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S. Santha v/s The Labour Officer (Social Security Scheme) Madurai

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    W.P.(MD) No. 6307 of 2013

    Decided On, 17 December 2019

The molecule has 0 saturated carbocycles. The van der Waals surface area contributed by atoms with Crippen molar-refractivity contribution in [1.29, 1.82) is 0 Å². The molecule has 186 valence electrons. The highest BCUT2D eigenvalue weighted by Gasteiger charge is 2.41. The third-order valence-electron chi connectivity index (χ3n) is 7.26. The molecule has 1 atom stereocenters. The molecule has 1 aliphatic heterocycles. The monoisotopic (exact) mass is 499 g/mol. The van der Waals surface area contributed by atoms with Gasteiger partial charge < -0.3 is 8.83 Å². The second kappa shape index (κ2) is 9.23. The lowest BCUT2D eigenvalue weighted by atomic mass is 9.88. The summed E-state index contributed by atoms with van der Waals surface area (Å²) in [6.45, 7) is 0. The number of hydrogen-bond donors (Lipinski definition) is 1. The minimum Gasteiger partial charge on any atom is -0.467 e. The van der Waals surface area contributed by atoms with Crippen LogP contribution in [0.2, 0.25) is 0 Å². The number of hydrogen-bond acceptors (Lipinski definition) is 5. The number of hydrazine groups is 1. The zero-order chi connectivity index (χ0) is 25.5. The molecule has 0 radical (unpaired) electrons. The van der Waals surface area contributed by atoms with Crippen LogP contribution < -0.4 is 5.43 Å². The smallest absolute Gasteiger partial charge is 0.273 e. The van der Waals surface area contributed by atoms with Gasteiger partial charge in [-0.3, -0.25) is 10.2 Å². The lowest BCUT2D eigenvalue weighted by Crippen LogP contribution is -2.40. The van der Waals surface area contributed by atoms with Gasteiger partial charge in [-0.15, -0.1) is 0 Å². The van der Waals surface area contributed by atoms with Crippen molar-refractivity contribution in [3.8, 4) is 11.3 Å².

At, Before the Madurai Bench of Madras High Court


    For the Petitioner: A. Haja Mohideen, Advocate. For the Respondent: S. Dhayalan, Government Advocate.

Judgment Text